Applying for jobs is a hell designed specifically to torment autistic people. Here is a well-paying task which you know in your heart and soul if they just gave you a desk and left you alone and allowed you to do it you would sit there and be more focused and enthusiastic and excellent at it than anyone else in the building. However, before they allow you to perform the task, you must pass through 3-4 opaque social crucibles where you must wear uncomfortable clothes and make eye contact while everyone expects you to lie, but not too much (no one is ever clear exactly how much lying is expected, “over” honesty is however penalized). You are being judged almost entirely on how well you understand these very specific and unclear rules that no one has explained. None of this has anything to do with your ability to perform the desired task.

It is hell! I want to acknowledge that the original point of the post is NOT fixed by my providing solutions (the way jobs are filled makes no sense), but also I want to leave some notes for folks struggling with these unspoken rules. 

Some brief notes on the correct kinds of “LYING”:

  • Always use “I” expressions, instead of “we”:
    1. eg “I created a solution to a recurring problem by doing [x].”, even if it was really you and two others in a group
    2. If you LED the group (or did project-management), you can say, “I led a team to create a solution to a recurring problem by doing [x].”
    3. This is because employers like to know that YOU can do, and they also value team-leadership. If you say “we”, they may stop you and ask what You did specifically. You can avoid this by just saying “I”.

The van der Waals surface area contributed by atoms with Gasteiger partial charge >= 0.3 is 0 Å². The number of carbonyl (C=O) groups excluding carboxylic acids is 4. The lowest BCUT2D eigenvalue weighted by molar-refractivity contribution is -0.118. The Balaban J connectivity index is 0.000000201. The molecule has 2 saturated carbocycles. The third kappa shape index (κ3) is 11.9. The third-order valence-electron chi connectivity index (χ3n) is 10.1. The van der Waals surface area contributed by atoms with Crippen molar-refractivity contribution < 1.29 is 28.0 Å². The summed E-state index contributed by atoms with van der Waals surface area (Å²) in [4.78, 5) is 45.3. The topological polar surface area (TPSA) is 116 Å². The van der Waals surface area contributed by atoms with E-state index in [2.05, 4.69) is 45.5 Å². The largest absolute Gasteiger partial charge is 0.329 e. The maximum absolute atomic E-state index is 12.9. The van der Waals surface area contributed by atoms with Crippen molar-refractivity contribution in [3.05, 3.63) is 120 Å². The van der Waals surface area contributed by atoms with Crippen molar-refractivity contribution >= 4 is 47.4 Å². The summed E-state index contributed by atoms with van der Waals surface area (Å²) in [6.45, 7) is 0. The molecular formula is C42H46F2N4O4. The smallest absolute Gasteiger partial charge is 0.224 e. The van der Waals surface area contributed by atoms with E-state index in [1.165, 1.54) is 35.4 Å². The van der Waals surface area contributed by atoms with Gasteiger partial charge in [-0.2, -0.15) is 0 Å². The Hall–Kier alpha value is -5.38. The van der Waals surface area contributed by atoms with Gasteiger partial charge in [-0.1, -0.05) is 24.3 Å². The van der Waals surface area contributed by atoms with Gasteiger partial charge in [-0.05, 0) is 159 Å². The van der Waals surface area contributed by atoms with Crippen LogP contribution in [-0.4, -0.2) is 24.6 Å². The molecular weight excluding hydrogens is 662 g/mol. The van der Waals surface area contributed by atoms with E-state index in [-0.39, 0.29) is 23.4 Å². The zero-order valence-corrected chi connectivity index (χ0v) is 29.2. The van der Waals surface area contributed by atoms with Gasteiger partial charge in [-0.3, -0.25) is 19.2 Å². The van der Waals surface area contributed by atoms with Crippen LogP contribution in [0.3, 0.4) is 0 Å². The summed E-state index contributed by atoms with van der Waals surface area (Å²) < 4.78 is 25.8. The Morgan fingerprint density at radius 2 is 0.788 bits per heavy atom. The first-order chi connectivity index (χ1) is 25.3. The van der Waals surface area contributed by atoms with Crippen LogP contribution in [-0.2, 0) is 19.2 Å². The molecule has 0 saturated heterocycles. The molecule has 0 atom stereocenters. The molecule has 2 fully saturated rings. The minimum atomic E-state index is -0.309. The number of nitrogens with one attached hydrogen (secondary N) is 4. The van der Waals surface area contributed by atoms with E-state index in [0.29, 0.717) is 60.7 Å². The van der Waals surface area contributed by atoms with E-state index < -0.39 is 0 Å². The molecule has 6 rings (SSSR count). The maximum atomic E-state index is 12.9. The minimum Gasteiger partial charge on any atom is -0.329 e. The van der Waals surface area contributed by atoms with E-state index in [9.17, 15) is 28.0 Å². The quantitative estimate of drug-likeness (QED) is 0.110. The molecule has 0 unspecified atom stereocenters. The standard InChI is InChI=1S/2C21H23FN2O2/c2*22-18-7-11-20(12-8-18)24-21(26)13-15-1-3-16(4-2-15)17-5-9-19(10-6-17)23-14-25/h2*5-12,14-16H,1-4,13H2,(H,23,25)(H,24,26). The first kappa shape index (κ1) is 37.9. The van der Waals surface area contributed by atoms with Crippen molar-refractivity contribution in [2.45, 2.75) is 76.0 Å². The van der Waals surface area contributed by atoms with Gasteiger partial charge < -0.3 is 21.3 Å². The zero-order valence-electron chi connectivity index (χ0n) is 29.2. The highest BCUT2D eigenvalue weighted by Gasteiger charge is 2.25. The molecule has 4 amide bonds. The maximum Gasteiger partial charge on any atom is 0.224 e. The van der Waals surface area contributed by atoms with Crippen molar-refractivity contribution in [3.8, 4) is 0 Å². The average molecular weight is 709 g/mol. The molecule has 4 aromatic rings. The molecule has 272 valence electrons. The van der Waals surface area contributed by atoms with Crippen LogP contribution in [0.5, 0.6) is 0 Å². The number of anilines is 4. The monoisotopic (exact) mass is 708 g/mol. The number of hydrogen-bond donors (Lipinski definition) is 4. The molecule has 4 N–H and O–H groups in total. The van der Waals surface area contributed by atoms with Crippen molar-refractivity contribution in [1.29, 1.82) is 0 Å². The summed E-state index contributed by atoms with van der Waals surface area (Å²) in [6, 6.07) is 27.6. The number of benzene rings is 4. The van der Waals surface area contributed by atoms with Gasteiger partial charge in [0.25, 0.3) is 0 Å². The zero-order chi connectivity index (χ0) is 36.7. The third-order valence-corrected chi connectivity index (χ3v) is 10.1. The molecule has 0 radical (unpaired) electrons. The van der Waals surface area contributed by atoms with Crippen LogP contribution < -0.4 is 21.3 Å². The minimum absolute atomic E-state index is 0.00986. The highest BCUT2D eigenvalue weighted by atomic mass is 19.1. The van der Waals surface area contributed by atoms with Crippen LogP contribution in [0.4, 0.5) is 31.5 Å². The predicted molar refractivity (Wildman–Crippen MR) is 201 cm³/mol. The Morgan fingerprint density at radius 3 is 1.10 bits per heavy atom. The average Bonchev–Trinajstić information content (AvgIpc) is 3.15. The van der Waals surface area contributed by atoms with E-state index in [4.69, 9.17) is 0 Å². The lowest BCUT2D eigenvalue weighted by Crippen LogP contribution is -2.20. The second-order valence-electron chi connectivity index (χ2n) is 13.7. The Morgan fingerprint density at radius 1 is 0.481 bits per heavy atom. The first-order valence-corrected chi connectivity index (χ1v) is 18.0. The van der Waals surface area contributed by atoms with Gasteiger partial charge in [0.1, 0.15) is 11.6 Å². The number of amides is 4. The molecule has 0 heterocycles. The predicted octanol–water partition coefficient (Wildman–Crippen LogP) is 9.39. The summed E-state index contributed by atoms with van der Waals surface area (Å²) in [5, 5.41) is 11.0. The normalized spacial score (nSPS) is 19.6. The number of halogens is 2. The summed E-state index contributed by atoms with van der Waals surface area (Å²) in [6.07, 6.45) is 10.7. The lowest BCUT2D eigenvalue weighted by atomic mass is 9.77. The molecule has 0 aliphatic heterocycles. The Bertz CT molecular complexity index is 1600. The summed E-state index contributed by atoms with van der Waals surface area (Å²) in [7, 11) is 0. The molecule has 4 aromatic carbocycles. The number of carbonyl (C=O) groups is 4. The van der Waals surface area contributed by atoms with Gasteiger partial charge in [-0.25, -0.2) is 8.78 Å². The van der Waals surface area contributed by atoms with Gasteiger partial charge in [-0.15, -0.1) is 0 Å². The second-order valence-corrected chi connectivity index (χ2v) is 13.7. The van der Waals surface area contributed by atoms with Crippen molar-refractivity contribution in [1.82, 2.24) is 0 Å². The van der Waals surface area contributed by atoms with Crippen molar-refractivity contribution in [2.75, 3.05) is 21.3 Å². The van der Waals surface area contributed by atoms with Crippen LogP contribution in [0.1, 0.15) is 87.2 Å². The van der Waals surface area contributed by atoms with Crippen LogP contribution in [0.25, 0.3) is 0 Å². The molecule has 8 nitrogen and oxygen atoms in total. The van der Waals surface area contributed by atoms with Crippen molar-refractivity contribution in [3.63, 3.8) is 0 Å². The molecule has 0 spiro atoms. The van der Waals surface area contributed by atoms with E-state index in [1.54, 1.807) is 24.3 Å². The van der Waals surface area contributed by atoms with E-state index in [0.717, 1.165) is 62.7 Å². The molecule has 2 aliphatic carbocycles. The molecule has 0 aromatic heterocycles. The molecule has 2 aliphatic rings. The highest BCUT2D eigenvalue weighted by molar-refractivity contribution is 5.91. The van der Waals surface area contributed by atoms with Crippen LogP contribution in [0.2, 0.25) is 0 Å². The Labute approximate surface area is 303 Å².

• Someone asks if you have experience in a program (like excel):
    1. If you feel confident using it:  “Yes, I am very proficient.”
    2. If you have used it a few times, and could at least google what to do next: “Yes, I have good experience.”
    3. If you don’t have any experience: “I have used it before. I generally pick up programs very fast, and I’m a quick learner.”
  • Mistakes (some interviewers may ask about a time you made a mistake, or a weakness of yours):
    1. Good answers are those with solutions.
    2. Bad answer examples:  “Sometimes I don’t catch mistakes before sending things.”  OR  “I don’t like working with other people”
    3. Good answer examples:  “I had a problem catching typos, so I implemented steps that force me to check my work.”  OR  “I prefer to do things on my own so I know it’s done right, but I’m working on trusting my teammates to take on pieces as well.”
  • Someone asks if you’ve ever led a team / managed a project:

    1. Try to say YES to this question (even if it is a lie)
    2. If you have, say yes, and say how many people were on the team. 
    3. If you haven’t, but you played a large role in a group of people, say yes, and talk about your primary role on the team. 
    4. If you haven’t, but you worked solo on something that needed input from other people, say yes, and say what the project was about. 


  • Misc Rules
    1. You can ask people to repeat interview questions
    2. You can write down interview questions while they’re asking (write the basics of the question down for yourself, like the top things you have to answer). People will wait for you to finish writing, you don’t have to answer Immediately.
    3. Try to keep your answer to questions somewhere between 30 seconds to 1 minute and 30 seconds. You don’t have to time it, but if you find that your answers are taking 3 minutes, you might lose interest.